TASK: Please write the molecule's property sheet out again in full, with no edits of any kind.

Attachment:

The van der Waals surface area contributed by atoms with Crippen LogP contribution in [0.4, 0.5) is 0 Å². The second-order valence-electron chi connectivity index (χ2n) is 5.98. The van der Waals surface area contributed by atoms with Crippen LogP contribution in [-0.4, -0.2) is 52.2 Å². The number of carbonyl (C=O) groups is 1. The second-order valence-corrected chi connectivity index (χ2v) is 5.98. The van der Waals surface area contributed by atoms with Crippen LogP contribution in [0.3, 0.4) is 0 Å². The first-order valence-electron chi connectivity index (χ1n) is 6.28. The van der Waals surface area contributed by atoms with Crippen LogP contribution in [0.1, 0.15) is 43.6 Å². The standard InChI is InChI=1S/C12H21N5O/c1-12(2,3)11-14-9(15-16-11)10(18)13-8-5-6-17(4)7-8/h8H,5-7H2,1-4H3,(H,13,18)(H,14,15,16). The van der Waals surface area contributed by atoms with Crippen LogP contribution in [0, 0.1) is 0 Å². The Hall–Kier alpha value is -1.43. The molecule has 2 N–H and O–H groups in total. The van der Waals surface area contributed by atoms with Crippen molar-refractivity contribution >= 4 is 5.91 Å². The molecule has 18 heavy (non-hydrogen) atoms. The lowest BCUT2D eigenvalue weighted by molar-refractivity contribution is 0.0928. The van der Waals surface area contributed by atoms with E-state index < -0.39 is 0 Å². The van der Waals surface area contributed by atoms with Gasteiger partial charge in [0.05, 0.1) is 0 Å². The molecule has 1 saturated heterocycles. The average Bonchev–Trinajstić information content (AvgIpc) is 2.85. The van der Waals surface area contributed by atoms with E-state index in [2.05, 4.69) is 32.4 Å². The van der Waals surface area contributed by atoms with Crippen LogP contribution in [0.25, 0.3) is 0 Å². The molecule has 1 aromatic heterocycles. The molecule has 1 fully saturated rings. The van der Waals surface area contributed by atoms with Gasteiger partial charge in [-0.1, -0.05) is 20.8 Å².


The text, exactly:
The van der Waals surface area contributed by atoms with Crippen LogP contribution in [0.4, 0.5) is 0 Å². The second-order valence-electron chi connectivity index (χ2n) is 5.98. The van der Waals surface area contributed by atoms with Crippen LogP contribution in [-0.4, -0.2) is 52.2 Å². The number of carbonyl (C=O) groups is 1. The second-order valence-corrected chi connectivity index (χ2v) is 5.98. The van der Waals surface area contributed by atoms with Crippen LogP contribution in [0.3, 0.4) is 0 Å². The first-order valence-electron chi connectivity index (χ1n) is 6.28. The van der Waals surface area contributed by atoms with Crippen LogP contribution in [0.1, 0.15) is 43.6 Å². The standard InChI is InChI=1S/C12H21N5O/c1-12(2,3)11-14-9(15-16-11)10(18)13-8-5-6-17(4)7-8/h8H,5-7H2,1-4H3,(H,13,18)(H,14,15,16). The van der Waals surface area contributed by atoms with Crippen LogP contribution in [0, 0.1) is 0 Å². The Hall–Kier alpha value is -1.43. The molecule has 2 N–H and O–H groups in total. The van der Waals surface area contributed by atoms with Crippen molar-refractivity contribution >= 4 is 5.91 Å². The molecule has 18 heavy (non-hydrogen) atoms. The lowest BCUT2D eigenvalue weighted by molar-refractivity contribution is 0.0928. The van der Waals surface area contributed by atoms with E-state index < -0.39 is 0 Å². The van der Waals surface area contributed by atoms with Gasteiger partial charge in [0.05, 0.1) is 0 Å². The molecule has 1 saturated heterocycles. The average Bonchev–Trinajstić information content (AvgIpc) is 2.85. The van der Waals surface area contributed by atoms with E-state index in [2.05, 4.69) is 32.4 Å². The van der Waals surface area contributed by atoms with Crippen LogP contribution in [0.25, 0.3) is 0 Å². The molecule has 1 aromatic heterocycles. The molecule has 1 fully saturated rings. The van der Waals surface area contributed by atoms with Gasteiger partial charge in [-0.1, -0.05) is 20.8 Å².